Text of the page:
A case for HTS
Fuelling the future oil and gas sector
Coping with unprecedented bandwidth
for the digital oilfield
Living for months at length on a remote well site or vessel out at sea with no internet access, social media, or connection to the outside world except for the occasional phone call to loved ones back home.
That was life on oilrigs and exploration vessels just two decades ago when I began my career as a field engineer in the North Sea and the Middle East. Back then, rig telecommunications were primarily used to keep in touch with family and headquarters on land or others at sea, writes Glen Tindall, VP of sales for Asia- Pacific, at SES. The oil and gas sector has undergone many changes, with the nature of offshore communications evolving along with it.
Satellites already play a critical and well- established role in offshore communications, particularly in remote areas where building terrestrial networks is not feasible. Even when high- speed fibre networks are in place they are vulnerable to weather and climatic conditions. Therefore, many companies rely on satellite as a failsafe option. Aside from this, as oil and gas exploration pushes into increasingly harsh and remote environments, satellite is the only viable option for connectivity. Deepwater and arctic exploration is often associated with high safety and operational risks, so providing reliable and robust connectivity is paramount.
Between the need for remote monitoring, real- time video, and internet acdess for crew welfare, and the need for nearinstantaneous communication from headquarters to ships and rigs, it's no wonder that offshore bandwidth demand has increased considerably. From 256kbps to up to 8mbps, the typical amount of bandwidth required by a typical energy rig has grown remarkably in less than a decade, and looks set to rise even further.
Despite the recent cooling of the oil and gas sector, companies are investing the same amount or more in digital technologies over the next three to five years to improve their operational efficiency and to provide enhanced occupational health and safety.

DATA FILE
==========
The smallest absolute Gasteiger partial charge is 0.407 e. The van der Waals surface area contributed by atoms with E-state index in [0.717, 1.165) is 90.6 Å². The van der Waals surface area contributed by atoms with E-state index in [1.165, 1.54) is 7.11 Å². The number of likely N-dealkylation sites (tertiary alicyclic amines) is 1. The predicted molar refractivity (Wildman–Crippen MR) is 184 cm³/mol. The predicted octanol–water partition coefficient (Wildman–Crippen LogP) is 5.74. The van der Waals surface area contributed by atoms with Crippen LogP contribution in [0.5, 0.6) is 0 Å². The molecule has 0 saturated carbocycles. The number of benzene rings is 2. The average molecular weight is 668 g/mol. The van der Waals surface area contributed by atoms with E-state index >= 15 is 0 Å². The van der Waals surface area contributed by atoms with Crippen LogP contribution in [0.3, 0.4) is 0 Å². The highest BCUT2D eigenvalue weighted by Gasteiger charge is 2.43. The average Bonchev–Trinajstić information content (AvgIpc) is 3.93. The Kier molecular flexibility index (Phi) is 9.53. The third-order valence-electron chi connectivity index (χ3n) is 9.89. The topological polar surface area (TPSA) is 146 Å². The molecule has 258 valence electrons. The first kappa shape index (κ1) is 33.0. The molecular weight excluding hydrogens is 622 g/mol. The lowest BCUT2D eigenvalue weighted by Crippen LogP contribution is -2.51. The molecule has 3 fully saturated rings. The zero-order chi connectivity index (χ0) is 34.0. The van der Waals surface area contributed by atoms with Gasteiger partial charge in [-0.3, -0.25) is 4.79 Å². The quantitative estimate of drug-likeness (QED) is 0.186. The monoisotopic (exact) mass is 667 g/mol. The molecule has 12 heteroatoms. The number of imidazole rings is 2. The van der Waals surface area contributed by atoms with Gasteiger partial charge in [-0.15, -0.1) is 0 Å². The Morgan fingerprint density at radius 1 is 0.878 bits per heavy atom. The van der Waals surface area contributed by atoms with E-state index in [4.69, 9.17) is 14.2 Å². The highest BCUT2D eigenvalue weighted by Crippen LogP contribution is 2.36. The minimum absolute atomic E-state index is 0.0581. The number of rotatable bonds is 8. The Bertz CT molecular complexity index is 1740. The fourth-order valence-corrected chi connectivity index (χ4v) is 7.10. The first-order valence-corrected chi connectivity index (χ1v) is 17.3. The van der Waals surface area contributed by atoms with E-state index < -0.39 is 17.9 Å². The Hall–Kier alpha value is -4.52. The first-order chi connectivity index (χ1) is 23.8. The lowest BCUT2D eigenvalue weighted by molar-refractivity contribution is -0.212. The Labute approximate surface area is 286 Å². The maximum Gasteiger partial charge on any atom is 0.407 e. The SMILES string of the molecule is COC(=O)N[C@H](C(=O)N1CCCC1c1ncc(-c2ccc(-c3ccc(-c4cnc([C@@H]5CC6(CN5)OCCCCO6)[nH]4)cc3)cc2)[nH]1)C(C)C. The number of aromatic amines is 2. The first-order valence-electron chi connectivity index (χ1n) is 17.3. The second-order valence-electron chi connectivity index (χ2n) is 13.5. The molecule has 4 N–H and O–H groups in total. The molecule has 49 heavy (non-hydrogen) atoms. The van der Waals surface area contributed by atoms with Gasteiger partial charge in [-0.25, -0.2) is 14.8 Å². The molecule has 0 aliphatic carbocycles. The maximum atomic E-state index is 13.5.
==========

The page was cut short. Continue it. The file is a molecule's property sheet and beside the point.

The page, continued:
In May 2014, infrastructure and logistical services specialist
Brastrading predicted that maximizing the successful operation of these smarter, connected oil and gas rigs will require a bandwidth usage level of 100 times that of today. The questions we must begin asking ourselves are: can the oil and gas sector cope with the unprecedented bandwidth that digital oilfields require? Are current offshore communications networks equipped to do so?
Economics of satellite capacity
To address the growing demand for offshore connectivity, the satellite industry has responded by introducing High Throughput Satellites ( HTS) in the past few years. As the name suggests, these satellites are able to provide throughput at over 20 times the level that a traditional ‘ wide- beam’ satellite can achieve. This is accomplished through the use of a series of smaller, more concentrated beams which enable vastly more data to be transmitted in a given area.
Through increased data throughput, HTS can address the industry’s need for more capacity and provide faster satellite connectivity to support bandwidth- heavy video, data, and voice applications. With HTS offering a lower cost per bit, the economics of satellite capacity will also improve significantly. These cost- savings on bandwidth will allow companies to increase their investments in digital technologies and will play a part in enabling digitisation across the entire upstream value chain – from exploration to drilling and production.
With increasing digitisation and continued exploration into deeper waters, it is clear that the oil and gas industry’s bandwidth demands will inevitably continue to increase. HTS is equipped to meet the industry’s bandwidth demands and will no doubt come to play a significant role in the oil and gas sector of the future.